(Click to enlarge)
August 26, 2008 (Onboard time = UTC - 6)
Amundsen gulf, 70°45’N – 126°34’W
23h55 local time

Our average is better but this sea is rough and some of us got seasick. We’re organizing the watches a bit different to let them in their berths. We spent our day that way. We’re sailing fast to cape Bathurst who will mark our entrance in Beaufort sea.
North of Tuktoyaktuk, the pack ice is at 71°N. Our route is further South. In the beginning of the afternoon, the wind calms down a bit, we’re still fast but more comfortable. Unfortunately, it disappears completely around 11 PM and let us with flapping and banging sails with this swell which is still big . The sky is clear, the moon is on watch.

Down wind   - Gabriel Pitras

Down wind
Photo Gabriel Pitras
(Click to enlarge)
August 25, 2008 (Onboard time = UTC - 6)
Amundsen gulf, 69°40’N – 119°07’W
22h00 local time

At midnight, we’re entering the Dolphin and Union strait. The wind is violent but favourable. Only a small patch of sail in front give us a good speed. The sky stays clear. In the south starts a beautiful northern light. Our first one since the night came back. In the morning we are in a real gale who permits us to reach the Amundsen gulf at noon.
The see is big. The swell short and steep. Steering requires a huge concentration to keep the boat in line. Rotations are frequent. Same conditions prevail for the rest of the day and our average is getting much more better.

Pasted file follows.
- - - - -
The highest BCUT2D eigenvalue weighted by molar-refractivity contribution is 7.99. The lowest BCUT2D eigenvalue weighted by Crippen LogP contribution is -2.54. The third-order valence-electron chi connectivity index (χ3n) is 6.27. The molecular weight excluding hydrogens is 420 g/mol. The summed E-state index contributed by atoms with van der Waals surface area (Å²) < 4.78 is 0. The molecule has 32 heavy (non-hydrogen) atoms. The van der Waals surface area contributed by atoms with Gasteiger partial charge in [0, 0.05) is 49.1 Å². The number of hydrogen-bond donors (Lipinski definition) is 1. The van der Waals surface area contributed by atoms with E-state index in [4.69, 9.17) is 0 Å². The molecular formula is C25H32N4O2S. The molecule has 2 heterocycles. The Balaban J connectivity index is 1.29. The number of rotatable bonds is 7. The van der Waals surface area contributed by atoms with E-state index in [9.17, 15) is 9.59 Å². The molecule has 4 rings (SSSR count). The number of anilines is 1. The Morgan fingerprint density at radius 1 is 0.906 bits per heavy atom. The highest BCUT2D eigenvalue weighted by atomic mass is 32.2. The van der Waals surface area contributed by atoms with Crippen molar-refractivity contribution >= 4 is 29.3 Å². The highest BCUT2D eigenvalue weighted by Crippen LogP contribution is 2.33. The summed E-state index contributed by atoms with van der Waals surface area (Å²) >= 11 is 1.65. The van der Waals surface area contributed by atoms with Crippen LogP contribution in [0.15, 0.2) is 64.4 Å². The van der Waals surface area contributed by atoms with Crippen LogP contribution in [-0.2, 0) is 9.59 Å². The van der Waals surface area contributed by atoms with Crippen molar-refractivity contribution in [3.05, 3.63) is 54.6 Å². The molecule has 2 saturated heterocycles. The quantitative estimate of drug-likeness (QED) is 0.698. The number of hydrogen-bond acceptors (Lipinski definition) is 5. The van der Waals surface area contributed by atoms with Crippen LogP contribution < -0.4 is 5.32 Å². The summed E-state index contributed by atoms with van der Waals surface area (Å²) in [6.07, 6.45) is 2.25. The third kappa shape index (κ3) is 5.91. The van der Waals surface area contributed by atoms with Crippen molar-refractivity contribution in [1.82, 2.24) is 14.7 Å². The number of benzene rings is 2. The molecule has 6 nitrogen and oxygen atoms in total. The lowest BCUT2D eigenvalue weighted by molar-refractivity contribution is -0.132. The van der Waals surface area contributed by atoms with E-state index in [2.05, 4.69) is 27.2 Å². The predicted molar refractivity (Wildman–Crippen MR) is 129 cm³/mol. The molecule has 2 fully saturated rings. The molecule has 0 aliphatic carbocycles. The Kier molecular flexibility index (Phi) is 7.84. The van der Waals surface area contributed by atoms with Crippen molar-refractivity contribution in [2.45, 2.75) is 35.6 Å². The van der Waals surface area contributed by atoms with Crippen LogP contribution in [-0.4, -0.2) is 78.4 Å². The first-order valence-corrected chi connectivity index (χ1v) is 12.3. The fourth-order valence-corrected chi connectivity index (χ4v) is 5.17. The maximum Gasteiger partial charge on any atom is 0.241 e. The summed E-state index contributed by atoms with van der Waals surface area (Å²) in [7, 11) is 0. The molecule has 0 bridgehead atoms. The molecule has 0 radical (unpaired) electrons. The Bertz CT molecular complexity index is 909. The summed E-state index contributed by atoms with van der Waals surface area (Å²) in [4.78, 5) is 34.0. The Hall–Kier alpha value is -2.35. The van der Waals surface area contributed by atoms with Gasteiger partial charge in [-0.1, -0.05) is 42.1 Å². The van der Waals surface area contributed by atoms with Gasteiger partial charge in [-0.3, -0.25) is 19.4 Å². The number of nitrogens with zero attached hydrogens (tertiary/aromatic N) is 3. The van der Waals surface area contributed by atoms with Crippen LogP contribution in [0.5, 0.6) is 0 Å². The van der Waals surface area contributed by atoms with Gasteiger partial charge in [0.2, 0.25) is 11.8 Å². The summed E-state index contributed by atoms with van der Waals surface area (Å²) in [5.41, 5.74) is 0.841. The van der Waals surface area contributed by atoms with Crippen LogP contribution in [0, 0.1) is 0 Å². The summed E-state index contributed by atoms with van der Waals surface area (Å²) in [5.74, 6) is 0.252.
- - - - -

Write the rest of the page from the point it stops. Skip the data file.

Northern light   - Gabriel Pitras

Northern light
Photo Gabriel Pitras
(Click to enlarge)
August 24, 2008 (Onboard time = UTC - 6)
Coronation gulf, 68°25’N – 112°44’W
22h35 local time

The day starts with nothing special to notice. It’s a sunny day with no wind. We’re getting impatient. In the afternoon, we reach the Edinburgh channel who marks our entrance in Coronation gulf. A landscape is not so flat here. We’re entering a large igneous region from the time there was only one continent. The cliffs are conspicuous with typical basaltic patterns.
Between Edinburgh Island and Murray Island, while we’re close to the land, we can see a musk ox. He is alone, strange for an animal which is in group generally ! Slowly the wind comes and increases gently hour after hour to become a strong breeze. We’re sailing downwind in flat waters. The sun sets with a strong refraction and give us an original sunset.

Refraction phenomeon when the sun sets  - Gabriel Pitras

Refraction phenomeon when the sun sets
Photo Gabriel Pitras
(Click to enlarge)
August 23, 2008 (Onboard time = UTC - 6)
Dease strait, 68°49’N – 107°33’W
23h55 local time